Take the 2-minute tour ×
Stack Overflow is a question and answer site for professional and enthusiast programmers. It's 100% free, no registration required.

So I have a nav bar. Built using Zurb:

<div class="seven columns navigation" id="navigation">
    <a href="#">Page1</a>
    <a href="#">Page2</a>
    <a href="#">Page3</a>
    <a href="#">Page4</a>
    <a href="#">Page5</a>
 </div>

On hover the navigation changes the background color. Thats simple. However I can not get the background to stay if the link is active. So if your on page1 it stays with a blue background.

Here is the CSS i have tried so far.

.navigation a {
  font-size: 1.2em;
  display: inline-block;
  margin-top: 20px;
  padding: 8px 12px;
  color: #666666;
  font-weight: bold; }

.navigation a:hover{
  background: #29abe2;
  color: #fff;
  border-radius: 5px; }

.navigation a.active{
  background: #29abe2;
  color: #fff;
  border-radius: 5px; }

#navigation a .active-link{
  background: #29abe2;
  color: #fff;
  border-radius: 5px; }

Non of it works, I have googled this loads, but it all says active-link should work?

Can anyone tell me where I am going wrong? Sorry if its simple CSS isn't my strongest language.

EDIT:

Thanks for the suggestions, however

.navigation a:active{
  background: #29abe2;
  color: #fff;
  border-radius: 5px; }

doesn't work either.

share|improve this question
    
It would help if the active styles differed from the hover styles. That way you would actually see it working. –  jimjimmy1995 Feb 15 '13 at 15:42
    
Your website unless it has a server side language has no understanding of what page it's on and can't go 'Well I'm page 7 so i'll make Page7.html link as active.] –  Ryan McDonough Feb 15 '13 at 15:53
    
Using class names like '.active' is going to cause you headaches. a element pseudos are: :link, :hover, :visited, :active, :focus –  Dawson Feb 15 '13 at 16:08

7 Answers 7

up vote 1 down vote accepted

I saw that there's an error here, as it should be :active and not .active, so replace:

.navigation a.active{
  background: #29abe2;
  color: #fff;
  border-radius: 5px; }

With:

.navigation a:active{
  background: #29abe2;
  color: #fff;
  border-radius: 5px; }

Else, if you are talking about each page having an active state, then what CSS you have written is correct. In your HTML, you need to add this:

<div class="seven columns navigation" id="navigation">
    <a href="#" class="active">Page1</a>
    <a href="#">Page2</a>
    <a href="#">Page3</a>
    <a href="#">Page4</a>
    <a href="#">Page5</a>
 </div>

Now, that particular link will be displayed in the active state. It has to be done for each page, if you are using HTML, or it can be done using programming if you are using something like PHP. So, the same thing in PHP would be:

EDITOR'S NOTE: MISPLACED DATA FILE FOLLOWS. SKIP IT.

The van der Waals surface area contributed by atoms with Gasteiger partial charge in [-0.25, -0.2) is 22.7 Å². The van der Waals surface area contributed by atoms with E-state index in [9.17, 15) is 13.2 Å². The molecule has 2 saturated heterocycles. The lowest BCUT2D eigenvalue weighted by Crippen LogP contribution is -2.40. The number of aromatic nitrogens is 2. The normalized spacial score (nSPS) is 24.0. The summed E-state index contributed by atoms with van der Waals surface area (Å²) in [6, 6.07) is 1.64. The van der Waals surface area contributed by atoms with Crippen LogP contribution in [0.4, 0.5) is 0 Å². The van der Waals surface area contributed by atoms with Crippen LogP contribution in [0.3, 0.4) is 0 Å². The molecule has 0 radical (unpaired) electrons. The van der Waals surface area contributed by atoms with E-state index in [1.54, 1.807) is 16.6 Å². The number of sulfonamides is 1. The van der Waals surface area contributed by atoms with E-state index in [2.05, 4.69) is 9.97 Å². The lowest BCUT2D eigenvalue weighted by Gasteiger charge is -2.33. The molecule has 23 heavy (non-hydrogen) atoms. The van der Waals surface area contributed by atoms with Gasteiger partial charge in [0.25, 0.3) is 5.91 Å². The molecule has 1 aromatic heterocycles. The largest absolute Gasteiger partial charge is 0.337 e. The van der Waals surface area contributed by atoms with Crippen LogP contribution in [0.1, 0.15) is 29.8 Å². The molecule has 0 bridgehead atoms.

<div class="seven columns navigation" id="navigation">
    <a href="#"<?php if ($page == 1) echo ' class="active"'; ?>>Page1</a>
    <a href="#"<?php if ($page == 2) echo ' class="active"'; ?>>Page2</a>
    <a href="#"<?php if ($page == 3) echo ' class="active"'; ?>>Page3</a>
    <a href="#"<?php if ($page == 4) echo ' class="active"'; ?>>Page4</a>
    <a href="#"<?php if ($page == 5) echo ' class="active"'; ?>>Page5</a>
 </div>
share|improve this answer
    
This still doesn't work, I'm even more confused now, hover works and copied your example exactly, no joy. :/ –  Bohdi Feb 15 '13 at 15:41
    
Can you provide us a fiddle? –  Praveen Kumar Feb 15 '13 at 15:42
    
I will try to set one up and get back to you. :) –  Bohdi Feb 15 '13 at 15:42
1  
Technically, Yes. But I still have issue that the Up Voted answers do not address the fact of POOR naming convention on the OP's part. .active is valid...but it's a sh*tty name for a class - especially sh*tty for a class intended for <a> elements. I removed my down vote. but I think the OP is getting the quickie fixes, and not going to chose better nomenclatures moving forward. –  Dawson Feb 15 '13 at 17:47
1  
It was OPs fault tbh... –  Bohdi Feb 19 '13 at 16:03

To solve that with just CSS tricks you'll need to use the Selector Target, first you attribute different id for the pages and put the link to that reference, then you change the style base on the ID that is being target.

Here is the JS Fiddle of the Solution with just CSS and HTML

But essentially it works like this:

Here is your HTML with the id and target changes

<div class="seven columns navigation" id="navigation">